Wegmans: A firm believer of the unity

Not surprisingly, some supermarkets offer their customers the opportunity to engage with the produce department without having to pay, but a new branch in the Washington DC suburbs is taking things to a different level.

The Wegmans store, part of a 76-story chain based in Rochester, New York, offers a cozy restaurant, offers live music, and has recently become the “Wegmans Club,” the Washington Post reported. “Men will find [women] everywhere. Especially if you don’t have to spend money,” a buyer told the newspaper.

Expanding the business

I think the people who care that we are all hermits when we sit in front of our computer screens and HDTVs support the fact that we all have to eat and most of us want to find companions. The birds are still hitting a rock.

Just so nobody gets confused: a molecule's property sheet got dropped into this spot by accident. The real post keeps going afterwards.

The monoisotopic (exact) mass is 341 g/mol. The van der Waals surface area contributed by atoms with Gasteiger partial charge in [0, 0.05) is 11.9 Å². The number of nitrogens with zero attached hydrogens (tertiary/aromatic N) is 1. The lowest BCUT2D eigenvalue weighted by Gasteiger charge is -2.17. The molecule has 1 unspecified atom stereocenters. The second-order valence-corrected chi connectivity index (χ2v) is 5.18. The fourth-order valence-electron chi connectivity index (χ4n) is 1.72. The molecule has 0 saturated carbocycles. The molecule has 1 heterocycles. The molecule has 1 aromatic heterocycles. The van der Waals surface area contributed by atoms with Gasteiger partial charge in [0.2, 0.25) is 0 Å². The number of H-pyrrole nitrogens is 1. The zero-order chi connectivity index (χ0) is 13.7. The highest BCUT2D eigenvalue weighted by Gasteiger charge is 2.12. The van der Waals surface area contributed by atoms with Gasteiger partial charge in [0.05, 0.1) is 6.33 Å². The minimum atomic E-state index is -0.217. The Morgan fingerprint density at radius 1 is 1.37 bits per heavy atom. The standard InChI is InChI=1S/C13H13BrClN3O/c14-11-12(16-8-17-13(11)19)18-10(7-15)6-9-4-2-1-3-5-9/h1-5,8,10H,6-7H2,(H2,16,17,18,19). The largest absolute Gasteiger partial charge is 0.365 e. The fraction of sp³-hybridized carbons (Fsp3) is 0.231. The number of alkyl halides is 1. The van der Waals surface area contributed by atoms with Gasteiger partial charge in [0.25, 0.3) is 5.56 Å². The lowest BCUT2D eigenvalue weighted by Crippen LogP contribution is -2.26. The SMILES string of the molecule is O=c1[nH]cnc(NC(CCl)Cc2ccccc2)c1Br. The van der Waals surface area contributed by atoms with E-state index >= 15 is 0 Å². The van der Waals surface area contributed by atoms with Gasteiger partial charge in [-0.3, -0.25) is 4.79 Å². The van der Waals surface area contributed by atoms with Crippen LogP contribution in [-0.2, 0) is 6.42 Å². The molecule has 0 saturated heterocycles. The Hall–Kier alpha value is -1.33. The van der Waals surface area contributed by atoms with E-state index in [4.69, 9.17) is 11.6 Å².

Starbucks is a better-known example of this MyWegmansConnect phenomenon. The rapid growth of the MyWegmansConnect is more often attributed to the status of a neutral meeting place than to superior coffee. But even Starbucks’ position on the social scene is not entirely certain. A cafeteria full of laptops and smartphones can easily trigger the complaint: “These people are not my friends, but I somehow miss their presence.”

There are many people who drink an iPod and Bluetooth headphones as devices that wrap us in cocoons, avoiding an important personal connection. From this point of view, we just flirt in the freezer because there is no other place. In one of the best-known essays on the subject, Bowling Alone by Robert Putnam, the Internet was mentioned as one of many factors that could increase our personal isolation. The article, published in 1995, was developed in 2000 into a popular book. The title Putnam has become a general abbreviation to speak of the large-scale withdrawal from civil and community life.


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